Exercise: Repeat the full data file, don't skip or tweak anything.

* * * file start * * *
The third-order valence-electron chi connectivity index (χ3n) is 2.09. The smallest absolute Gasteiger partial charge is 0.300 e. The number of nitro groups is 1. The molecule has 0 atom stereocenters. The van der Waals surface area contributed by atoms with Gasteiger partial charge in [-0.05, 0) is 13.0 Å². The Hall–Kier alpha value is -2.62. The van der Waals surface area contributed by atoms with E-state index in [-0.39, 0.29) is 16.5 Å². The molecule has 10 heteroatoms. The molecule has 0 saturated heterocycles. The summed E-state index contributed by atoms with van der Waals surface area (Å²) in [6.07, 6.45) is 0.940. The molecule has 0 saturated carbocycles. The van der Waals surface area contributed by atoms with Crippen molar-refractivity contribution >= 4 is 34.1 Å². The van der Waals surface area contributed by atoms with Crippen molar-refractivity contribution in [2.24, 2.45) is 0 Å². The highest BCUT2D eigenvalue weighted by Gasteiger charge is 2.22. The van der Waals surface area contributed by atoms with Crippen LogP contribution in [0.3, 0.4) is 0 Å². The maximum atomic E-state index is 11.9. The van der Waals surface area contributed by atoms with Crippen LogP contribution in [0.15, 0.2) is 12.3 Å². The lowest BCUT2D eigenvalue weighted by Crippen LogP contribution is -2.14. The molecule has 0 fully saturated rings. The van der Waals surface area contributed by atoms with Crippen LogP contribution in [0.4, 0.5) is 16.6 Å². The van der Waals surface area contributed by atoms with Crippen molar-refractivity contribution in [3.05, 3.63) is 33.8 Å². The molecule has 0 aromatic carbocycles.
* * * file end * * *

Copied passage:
The third-order valence-electron chi connectivity index (χ3n) is 2.09. The smallest absolute Gasteiger partial charge is 0.300 e. The number of nitro groups is 1. The molecule has 0 atom stereocenters. The van der Waals surface area contributed by atoms with Gasteiger partial charge in [-0.05, 0) is 13.0 Å². The Hall–Kier alpha value is -2.62. The van der Waals surface area contributed by atoms with E-state index in [-0.39, 0.29) is 16.5 Å². The molecule has 10 heteroatoms. The molecule has 0 saturated heterocycles. The summed E-state index contributed by atoms with van der Waals surface area (Å²) in [6.07, 6.45) is 0.940. The molecule has 0 saturated carbocycles. The van der Waals surface area contributed by atoms with Crippen molar-refractivity contribution >= 4 is 34.1 Å². The van der Waals surface area contributed by atoms with Crippen molar-refractivity contribution in [2.24, 2.45) is 0 Å². The highest BCUT2D eigenvalue weighted by Gasteiger charge is 2.22. The van der Waals surface area contributed by atoms with Crippen LogP contribution in [0.3, 0.4) is 0 Å². The maximum atomic E-state index is 11.9. The van der Waals surface area contributed by atoms with Crippen LogP contribution in [0.15, 0.2) is 12.3 Å². The lowest BCUT2D eigenvalue weighted by Crippen LogP contribution is -2.14. The molecule has 0 fully saturated rings. The van der Waals surface area contributed by atoms with Crippen LogP contribution in [0.4, 0.5) is 16.6 Å². The van der Waals surface area contributed by atoms with Crippen molar-refractivity contribution in [3.05, 3.63) is 33.8 Å². The molecule has 0 aromatic carbocycles.